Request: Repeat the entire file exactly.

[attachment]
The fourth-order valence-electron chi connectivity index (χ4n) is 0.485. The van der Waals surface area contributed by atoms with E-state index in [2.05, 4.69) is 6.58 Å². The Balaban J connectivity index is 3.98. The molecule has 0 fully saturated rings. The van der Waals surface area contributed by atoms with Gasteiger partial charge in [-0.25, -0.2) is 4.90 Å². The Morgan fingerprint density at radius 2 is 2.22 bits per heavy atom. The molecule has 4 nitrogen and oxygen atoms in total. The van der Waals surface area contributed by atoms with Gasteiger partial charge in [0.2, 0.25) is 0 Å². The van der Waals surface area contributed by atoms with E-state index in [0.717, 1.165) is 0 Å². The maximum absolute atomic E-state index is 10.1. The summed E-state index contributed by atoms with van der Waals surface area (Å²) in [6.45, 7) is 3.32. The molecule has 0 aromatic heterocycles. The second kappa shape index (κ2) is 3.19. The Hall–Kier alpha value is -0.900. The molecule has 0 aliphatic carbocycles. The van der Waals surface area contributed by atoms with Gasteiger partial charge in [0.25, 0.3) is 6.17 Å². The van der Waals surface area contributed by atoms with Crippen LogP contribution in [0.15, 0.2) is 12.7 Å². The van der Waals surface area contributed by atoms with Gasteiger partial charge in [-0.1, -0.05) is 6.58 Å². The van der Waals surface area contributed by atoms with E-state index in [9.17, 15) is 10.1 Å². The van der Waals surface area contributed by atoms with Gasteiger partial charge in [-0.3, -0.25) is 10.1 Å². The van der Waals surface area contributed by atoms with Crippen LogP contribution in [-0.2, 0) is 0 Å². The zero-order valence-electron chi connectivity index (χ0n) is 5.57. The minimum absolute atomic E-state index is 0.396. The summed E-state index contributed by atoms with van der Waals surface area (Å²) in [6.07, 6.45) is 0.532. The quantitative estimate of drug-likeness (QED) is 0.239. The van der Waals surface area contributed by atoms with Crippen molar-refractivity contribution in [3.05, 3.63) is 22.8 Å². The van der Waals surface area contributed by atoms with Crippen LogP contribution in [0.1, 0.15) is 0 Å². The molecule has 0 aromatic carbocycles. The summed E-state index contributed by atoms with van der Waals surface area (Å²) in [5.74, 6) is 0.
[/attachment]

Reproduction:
The fourth-order valence-electron chi connectivity index (χ4n) is 0.485. The van der Waals surface area contributed by atoms with E-state index in [2.05, 4.69) is 6.58 Å². The Balaban J connectivity index is 3.98. The molecule has 0 fully saturated rings. The van der Waals surface area contributed by atoms with Gasteiger partial charge in [-0.25, -0.2) is 4.90 Å². The Morgan fingerprint density at radius 2 is 2.22 bits per heavy atom. The molecule has 4 nitrogen and oxygen atoms in total. The van der Waals surface area contributed by atoms with Gasteiger partial charge in [0.2, 0.25) is 0 Å². The van der Waals surface area contributed by atoms with E-state index in [0.717, 1.165) is 0 Å². The maximum absolute atomic E-state index is 10.1. The summed E-state index contributed by atoms with van der Waals surface area (Å²) in [6.45, 7) is 3.32. The molecule has 0 aromatic heterocycles. The second kappa shape index (κ2) is 3.19. The Hall–Kier alpha value is -0.900. The molecule has 0 aliphatic carbocycles. The van der Waals surface area contributed by atoms with Gasteiger partial charge in [0.25, 0.3) is 6.17 Å². The van der Waals surface area contributed by atoms with Crippen LogP contribution in [0.15, 0.2) is 12.7 Å². The van der Waals surface area contributed by atoms with Gasteiger partial charge in [-0.1, -0.05) is 6.58 Å². The van der Waals surface area contributed by atoms with E-state index in [9.17, 15) is 10.1 Å². The van der Waals surface area contributed by atoms with Gasteiger partial charge in [-0.3, -0.25) is 10.1 Å². The van der Waals surface area contributed by atoms with Crippen LogP contribution in [-0.2, 0) is 0 Å². The zero-order valence-electron chi connectivity index (χ0n) is 5.57. The minimum absolute atomic E-state index is 0.396. The summed E-state index contributed by atoms with van der Waals surface area (Å²) in [6.07, 6.45) is 0.532. The quantitative estimate of drug-likeness (QED) is 0.239. The van der Waals surface area contributed by atoms with Crippen molar-refractivity contribution in [3.05, 3.63) is 22.8 Å². The van der Waals surface area contributed by atoms with Crippen LogP contribution in [0.1, 0.15) is 0 Å². The molecule has 0 aromatic carbocycles. The summed E-state index contributed by atoms with van der Waals surface area (Å²) in [5.74, 6) is 0.